Academic journal article Phi Delta Kappan

Highly Qualified Teachers and the Social Foundations of Education: Courses in the Social Foundations of Education Are under Attack. but If We Want to Prepare Truly Professional, High-Quality Teachers, Those Courses Are Essential

Academic journal article Phi Delta Kappan

Highly Qualified Teachers and the Social Foundations of Education: Courses in the Social Foundations of Education Are under Attack. but If We Want to Prepare Truly Professional, High-Quality Teachers, Those Courses Are Essential

Article excerpt

While everyone agrees that students need highly qualified teachers, the debate over what these teachers should know and how they should be prepared continues. However, one area of traditional, university-based teacher preparation has been marginalized in that debate. That area is the social foundations of education.

The social foundations of education commonly are divided into two areas: courses that focus on philosophy, history of education, and sociopolitical aspects of schooling and courses concerned with multiculturalism. Courses in the first group are intended to strengthen prospective teachers' ability to understand why U.S. public schools operate as they do. Among other things, this ability requires knowledge of the social, political, and economic forces that influenced the historical construction of public education generally, as well as particular regional, state, and local conditions of schooling. These courses also encourage teachers to contemplate competing purposes of public education, their first and primary obligation as educators, and a guiding vision for their work.

Courses in multiculturalism are intended to provide knowledge about the histories and cultures of different groups and knowledge about how stereotypes are formed and perpetuated. They also attempt to engender in teachers a commitment to equal educational opportunity for all students.

The leading advocate for including the social foundations of education in teacher preparation programs is the Council of Social Foundations in Education (CSFE), formerly known as the Council for Learned Societies in Education (CLSE). The CSFE promotes standards prepared by the CLSE for academic and professional instruction in foundations of education, which the National Council for Accreditation of Teacher Education (NCATE 2007) includes as a requirement for its accreditation of teacher education programs. According to the CLSE, "the purpose of foundations study is to bring these disciplinary resources to bear in developing interpretive, normative, and critical perspectives on education, both inside and outside of schools" (CLSE 2004).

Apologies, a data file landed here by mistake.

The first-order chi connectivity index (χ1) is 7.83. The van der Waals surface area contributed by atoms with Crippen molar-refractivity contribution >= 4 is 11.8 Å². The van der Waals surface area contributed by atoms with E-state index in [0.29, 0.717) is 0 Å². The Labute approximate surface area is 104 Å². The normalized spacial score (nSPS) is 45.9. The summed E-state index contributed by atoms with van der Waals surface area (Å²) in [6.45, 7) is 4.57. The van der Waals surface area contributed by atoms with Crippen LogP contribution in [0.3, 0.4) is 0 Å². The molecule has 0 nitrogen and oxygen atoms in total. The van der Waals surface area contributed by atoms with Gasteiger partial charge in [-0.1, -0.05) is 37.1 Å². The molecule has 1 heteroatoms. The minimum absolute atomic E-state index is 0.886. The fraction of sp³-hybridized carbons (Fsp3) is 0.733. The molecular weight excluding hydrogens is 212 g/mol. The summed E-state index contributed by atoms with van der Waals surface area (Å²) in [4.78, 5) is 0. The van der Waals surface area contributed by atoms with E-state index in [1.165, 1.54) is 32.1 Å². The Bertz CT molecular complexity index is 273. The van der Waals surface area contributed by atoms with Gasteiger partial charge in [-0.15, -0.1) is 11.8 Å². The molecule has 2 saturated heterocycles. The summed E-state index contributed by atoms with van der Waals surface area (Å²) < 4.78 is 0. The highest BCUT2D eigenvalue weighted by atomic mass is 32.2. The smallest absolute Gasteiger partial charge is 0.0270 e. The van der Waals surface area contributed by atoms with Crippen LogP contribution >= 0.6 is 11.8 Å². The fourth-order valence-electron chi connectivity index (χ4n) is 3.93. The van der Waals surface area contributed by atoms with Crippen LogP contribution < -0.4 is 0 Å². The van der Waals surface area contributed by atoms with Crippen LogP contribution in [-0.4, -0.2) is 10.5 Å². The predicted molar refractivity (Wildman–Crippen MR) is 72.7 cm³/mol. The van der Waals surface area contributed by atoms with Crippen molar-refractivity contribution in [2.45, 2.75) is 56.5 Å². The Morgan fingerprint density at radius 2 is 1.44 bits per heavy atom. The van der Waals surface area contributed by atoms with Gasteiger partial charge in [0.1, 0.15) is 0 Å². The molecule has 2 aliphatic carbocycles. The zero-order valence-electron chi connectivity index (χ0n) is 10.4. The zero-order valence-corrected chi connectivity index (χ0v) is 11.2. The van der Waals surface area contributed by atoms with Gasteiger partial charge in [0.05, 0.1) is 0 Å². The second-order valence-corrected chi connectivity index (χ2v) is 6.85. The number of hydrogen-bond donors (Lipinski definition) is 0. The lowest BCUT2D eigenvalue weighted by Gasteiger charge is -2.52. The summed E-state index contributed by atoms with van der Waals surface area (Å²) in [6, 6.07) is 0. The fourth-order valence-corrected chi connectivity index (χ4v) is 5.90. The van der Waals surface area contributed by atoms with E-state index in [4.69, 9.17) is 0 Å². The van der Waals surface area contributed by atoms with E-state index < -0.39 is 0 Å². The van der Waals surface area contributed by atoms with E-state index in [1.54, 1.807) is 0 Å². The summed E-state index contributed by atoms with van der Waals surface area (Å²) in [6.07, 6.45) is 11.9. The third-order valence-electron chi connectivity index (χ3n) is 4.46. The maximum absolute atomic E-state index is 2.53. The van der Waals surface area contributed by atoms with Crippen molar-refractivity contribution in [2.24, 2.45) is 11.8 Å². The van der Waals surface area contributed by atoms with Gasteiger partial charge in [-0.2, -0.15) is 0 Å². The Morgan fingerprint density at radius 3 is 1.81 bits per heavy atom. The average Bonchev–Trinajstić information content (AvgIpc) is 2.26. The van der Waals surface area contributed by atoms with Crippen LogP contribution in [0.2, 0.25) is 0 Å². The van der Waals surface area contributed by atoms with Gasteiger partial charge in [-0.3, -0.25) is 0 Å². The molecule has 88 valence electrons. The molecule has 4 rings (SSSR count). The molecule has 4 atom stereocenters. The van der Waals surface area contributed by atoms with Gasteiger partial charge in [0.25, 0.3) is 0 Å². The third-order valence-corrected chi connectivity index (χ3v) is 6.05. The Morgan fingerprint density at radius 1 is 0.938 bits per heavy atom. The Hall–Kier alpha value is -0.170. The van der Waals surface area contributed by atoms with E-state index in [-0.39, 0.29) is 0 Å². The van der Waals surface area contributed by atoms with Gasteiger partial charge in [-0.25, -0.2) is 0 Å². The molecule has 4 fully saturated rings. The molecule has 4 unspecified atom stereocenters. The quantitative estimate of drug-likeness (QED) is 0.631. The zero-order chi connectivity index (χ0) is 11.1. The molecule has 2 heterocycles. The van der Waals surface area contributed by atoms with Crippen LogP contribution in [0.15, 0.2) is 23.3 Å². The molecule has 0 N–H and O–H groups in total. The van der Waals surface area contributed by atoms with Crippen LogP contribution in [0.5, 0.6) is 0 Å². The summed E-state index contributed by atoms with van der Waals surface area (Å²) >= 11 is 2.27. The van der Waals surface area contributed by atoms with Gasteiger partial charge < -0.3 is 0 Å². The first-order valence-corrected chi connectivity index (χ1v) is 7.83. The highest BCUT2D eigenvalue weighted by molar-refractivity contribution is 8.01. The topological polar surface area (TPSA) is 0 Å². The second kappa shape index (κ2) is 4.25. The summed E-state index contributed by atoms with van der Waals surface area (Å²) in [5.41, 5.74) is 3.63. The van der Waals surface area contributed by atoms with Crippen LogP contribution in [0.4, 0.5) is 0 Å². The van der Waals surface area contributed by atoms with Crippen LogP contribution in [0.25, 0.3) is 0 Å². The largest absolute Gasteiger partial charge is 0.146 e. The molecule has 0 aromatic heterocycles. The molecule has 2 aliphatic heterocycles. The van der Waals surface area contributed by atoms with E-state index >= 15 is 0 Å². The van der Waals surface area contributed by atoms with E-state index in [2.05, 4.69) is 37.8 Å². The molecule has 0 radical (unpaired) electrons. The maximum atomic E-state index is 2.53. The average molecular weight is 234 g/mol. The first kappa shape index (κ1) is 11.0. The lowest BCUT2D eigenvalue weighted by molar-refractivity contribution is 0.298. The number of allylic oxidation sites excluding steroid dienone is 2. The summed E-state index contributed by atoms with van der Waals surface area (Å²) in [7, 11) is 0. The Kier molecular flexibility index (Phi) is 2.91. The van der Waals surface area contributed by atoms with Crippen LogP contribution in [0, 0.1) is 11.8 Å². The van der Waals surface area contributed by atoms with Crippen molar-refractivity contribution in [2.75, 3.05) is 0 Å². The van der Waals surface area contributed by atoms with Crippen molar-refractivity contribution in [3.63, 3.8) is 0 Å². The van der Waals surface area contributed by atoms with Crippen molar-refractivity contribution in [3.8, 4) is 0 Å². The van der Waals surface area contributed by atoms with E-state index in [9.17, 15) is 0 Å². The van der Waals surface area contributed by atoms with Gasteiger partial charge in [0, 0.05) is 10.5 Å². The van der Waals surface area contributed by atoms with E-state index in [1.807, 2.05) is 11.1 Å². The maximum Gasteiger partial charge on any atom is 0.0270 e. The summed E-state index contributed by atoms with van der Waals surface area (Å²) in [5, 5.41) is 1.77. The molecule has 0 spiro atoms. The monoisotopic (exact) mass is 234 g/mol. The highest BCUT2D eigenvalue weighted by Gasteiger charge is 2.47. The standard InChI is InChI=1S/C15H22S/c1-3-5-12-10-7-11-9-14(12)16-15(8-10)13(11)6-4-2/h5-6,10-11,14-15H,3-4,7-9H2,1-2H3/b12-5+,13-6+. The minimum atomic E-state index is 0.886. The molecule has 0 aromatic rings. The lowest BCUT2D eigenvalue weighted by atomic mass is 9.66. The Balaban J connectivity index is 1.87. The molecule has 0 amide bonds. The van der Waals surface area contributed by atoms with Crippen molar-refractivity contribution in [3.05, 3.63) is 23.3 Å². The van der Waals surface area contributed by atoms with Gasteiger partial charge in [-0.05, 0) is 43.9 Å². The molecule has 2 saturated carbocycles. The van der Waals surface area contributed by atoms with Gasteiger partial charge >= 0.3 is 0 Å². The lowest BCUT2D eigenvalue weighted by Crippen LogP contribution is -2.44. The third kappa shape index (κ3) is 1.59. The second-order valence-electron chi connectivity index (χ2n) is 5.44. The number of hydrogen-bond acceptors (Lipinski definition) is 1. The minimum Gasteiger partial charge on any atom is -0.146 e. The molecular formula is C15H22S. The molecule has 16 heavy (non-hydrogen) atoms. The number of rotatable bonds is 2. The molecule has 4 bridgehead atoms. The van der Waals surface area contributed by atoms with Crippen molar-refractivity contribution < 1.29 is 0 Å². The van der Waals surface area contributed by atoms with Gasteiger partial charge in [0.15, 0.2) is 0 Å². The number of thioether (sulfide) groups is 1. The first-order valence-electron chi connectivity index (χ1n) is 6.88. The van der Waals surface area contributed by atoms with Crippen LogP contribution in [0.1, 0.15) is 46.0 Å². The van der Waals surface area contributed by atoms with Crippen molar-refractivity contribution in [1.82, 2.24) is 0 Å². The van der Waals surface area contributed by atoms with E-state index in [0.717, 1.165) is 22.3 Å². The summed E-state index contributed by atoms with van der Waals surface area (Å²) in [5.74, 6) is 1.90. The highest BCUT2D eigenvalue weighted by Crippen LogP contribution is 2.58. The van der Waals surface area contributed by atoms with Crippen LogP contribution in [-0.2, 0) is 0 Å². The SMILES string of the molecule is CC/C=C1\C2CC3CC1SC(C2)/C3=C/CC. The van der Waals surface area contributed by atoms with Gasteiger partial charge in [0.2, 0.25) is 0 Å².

The standards not only recommend that educators and prospective teachers understand existing conditions of education and their consequences, they encourage contemplation of goals, alternative conceptions of schooling, and possibilities of education: What should schools be doing? What structures and processes of schooling best facilitate achieving those goals?

Distinguished education theorists--such as John Dewey, Paulo Freire, Maxine Greene, Michael Apple, and Henry A. Giroux--have argued that public education has an obligation to prepare young people for democratic citizenship and to advance social justice. Social foundations courses often provide prospective teachers with their first exposure to these ideas of social justice and preparing citizens for a democracy.

The CLSE standards do not explicitly identify advancing social justice as the purpose for studying the social foundations of education. But it's implicit in the practical performance measures provided for evaluating professional development and preparation programs in the field: "The educator can assist the examination and development of democratic values that are based on critical study and reflection" (CLSE 2004).

THE CRITICS OF SOCIAL FOUNDATIONS COURSES

Teacher education has been under siege for decades from both within and outside the university (Labaree 2004). A recent major offensive began with George W. Bush's appointment of Rodney Paige as Secretary of Education. In his first annual report to Congress on teacher quality, Paige broad-sided schools of teacher education:

  Schools of education and formal teacher training programs are failing
  to produce the types of highly qualified teachers that the No Child
  Left Behind Act demands. ... There is little evidence that education
  school coursework leads to improved student achievement. … 
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